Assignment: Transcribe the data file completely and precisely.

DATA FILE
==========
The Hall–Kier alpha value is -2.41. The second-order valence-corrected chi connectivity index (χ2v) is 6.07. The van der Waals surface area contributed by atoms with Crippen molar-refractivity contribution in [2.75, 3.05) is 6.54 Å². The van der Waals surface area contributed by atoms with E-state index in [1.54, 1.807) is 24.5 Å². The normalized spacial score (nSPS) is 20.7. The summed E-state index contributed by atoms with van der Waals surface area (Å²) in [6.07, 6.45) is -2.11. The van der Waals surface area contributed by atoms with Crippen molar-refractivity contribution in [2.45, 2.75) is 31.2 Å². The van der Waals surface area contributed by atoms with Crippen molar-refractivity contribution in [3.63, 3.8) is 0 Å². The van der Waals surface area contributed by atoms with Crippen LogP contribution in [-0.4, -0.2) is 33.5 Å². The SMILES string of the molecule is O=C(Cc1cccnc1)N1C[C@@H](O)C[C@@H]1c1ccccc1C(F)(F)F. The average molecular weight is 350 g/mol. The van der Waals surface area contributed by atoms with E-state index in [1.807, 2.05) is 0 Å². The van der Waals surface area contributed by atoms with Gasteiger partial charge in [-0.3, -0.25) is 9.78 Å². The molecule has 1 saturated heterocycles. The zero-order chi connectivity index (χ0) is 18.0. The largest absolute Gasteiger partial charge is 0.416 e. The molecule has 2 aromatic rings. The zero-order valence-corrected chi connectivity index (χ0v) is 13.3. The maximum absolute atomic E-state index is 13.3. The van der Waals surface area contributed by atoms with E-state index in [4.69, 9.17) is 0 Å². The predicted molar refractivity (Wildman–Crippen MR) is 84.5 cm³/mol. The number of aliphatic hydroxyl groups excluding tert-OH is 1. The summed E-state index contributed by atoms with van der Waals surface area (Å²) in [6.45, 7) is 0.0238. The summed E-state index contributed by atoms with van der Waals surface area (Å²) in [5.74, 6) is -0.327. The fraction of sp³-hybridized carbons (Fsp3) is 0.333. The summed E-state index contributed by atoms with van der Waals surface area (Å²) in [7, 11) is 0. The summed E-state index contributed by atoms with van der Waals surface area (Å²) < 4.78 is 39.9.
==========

The Hall–Kier alpha value is -2.41. The second-order valence-corrected chi connectivity index (χ2v) is 6.07. The van der Waals surface area contributed by atoms with Crippen molar-refractivity contribution in [2.75, 3.05) is 6.54 Å². The van der Waals surface area contributed by atoms with E-state index in [1.54, 1.807) is 24.5 Å². The normalized spacial score (nSPS) is 20.7. The summed E-state index contributed by atoms with van der Waals surface area (Å²) in [6.07, 6.45) is -2.11. The van der Waals surface area contributed by atoms with Crippen molar-refractivity contribution in [2.45, 2.75) is 31.2 Å². The van der Waals surface area contributed by atoms with Crippen molar-refractivity contribution in [3.63, 3.8) is 0 Å². The van der Waals surface area contributed by atoms with Crippen LogP contribution in [-0.4, -0.2) is 33.5 Å². The SMILES string of the molecule is O=C(Cc1cccnc1)N1C[C@@H](O)C[C@@H]1c1ccccc1C(F)(F)F. The average molecular weight is 350 g/mol. The van der Waals surface area contributed by atoms with E-state index in [1.807, 2.05) is 0 Å². The van der Waals surface area contributed by atoms with Gasteiger partial charge in [-0.3, -0.25) is 9.78 Å². The molecule has 1 saturated heterocycles. The zero-order chi connectivity index (χ0) is 18.0. The largest absolute Gasteiger partial charge is 0.416 e. The molecule has 2 aromatic rings. The zero-order valence-corrected chi connectivity index (χ0v) is 13.3. The maximum absolute atomic E-state index is 13.3. The van der Waals surface area contributed by atoms with E-state index in [4.69, 9.17) is 0 Å². The predicted molar refractivity (Wildman–Crippen MR) is 84.5 cm³/mol. The number of aliphatic hydroxyl groups excluding tert-OH is 1. The summed E-state index contributed by atoms with van der Waals surface area (Å²) in [6.45, 7) is 0.0238. The summed E-state index contributed by atoms with van der Waals surface area (Å²) in [5.74, 6) is -0.327. The fraction of sp³-hybridized carbons (Fsp3) is 0.333. The summed E-state index contributed by atoms with van der Waals surface area (Å²) in [7, 11) is 0. The summed E-state index contributed by atoms with van der Waals surface area (Å²) < 4.78 is 39.9.